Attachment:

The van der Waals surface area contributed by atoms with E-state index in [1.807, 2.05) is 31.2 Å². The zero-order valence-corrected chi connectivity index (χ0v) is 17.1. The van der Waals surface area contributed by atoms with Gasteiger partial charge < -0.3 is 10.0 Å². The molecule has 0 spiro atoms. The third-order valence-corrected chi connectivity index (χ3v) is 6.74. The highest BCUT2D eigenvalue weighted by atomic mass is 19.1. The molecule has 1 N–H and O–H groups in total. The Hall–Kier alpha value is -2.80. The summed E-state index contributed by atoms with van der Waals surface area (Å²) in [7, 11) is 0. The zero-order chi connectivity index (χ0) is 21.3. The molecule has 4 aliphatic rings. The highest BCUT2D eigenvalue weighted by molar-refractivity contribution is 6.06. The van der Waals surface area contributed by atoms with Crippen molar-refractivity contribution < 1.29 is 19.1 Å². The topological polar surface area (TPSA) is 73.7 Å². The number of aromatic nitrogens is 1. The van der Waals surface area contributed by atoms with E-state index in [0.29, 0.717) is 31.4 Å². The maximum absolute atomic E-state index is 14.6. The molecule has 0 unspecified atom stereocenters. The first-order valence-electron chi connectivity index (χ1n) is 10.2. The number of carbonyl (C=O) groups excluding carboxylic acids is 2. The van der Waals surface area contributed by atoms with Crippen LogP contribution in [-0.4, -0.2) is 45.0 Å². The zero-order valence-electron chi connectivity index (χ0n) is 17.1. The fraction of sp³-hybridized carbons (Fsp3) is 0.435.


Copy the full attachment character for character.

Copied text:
The van der Waals surface area contributed by atoms with E-state index in [1.807, 2.05) is 31.2 Å². The zero-order valence-corrected chi connectivity index (χ0v) is 17.1. The van der Waals surface area contributed by atoms with Gasteiger partial charge < -0.3 is 10.0 Å². The molecule has 0 spiro atoms. The third-order valence-corrected chi connectivity index (χ3v) is 6.74. The highest BCUT2D eigenvalue weighted by atomic mass is 19.1. The molecule has 1 N–H and O–H groups in total. The Hall–Kier alpha value is -2.80. The summed E-state index contributed by atoms with van der Waals surface area (Å²) in [7, 11) is 0. The zero-order chi connectivity index (χ0) is 21.3. The molecule has 4 aliphatic rings. The highest BCUT2D eigenvalue weighted by molar-refractivity contribution is 6.06. The van der Waals surface area contributed by atoms with Crippen molar-refractivity contribution < 1.29 is 19.1 Å². The topological polar surface area (TPSA) is 73.7 Å². The number of aromatic nitrogens is 1. The van der Waals surface area contributed by atoms with E-state index in [0.29, 0.717) is 31.4 Å². The maximum absolute atomic E-state index is 14.6. The molecule has 0 unspecified atom stereocenters. The first-order valence-electron chi connectivity index (χ1n) is 10.2. The number of carbonyl (C=O) groups excluding carboxylic acids is 2. The van der Waals surface area contributed by atoms with Crippen LogP contribution in [-0.4, -0.2) is 45.0 Å². The zero-order valence-electron chi connectivity index (χ0n) is 17.1. The fraction of sp³-hybridized carbons (Fsp3) is 0.435.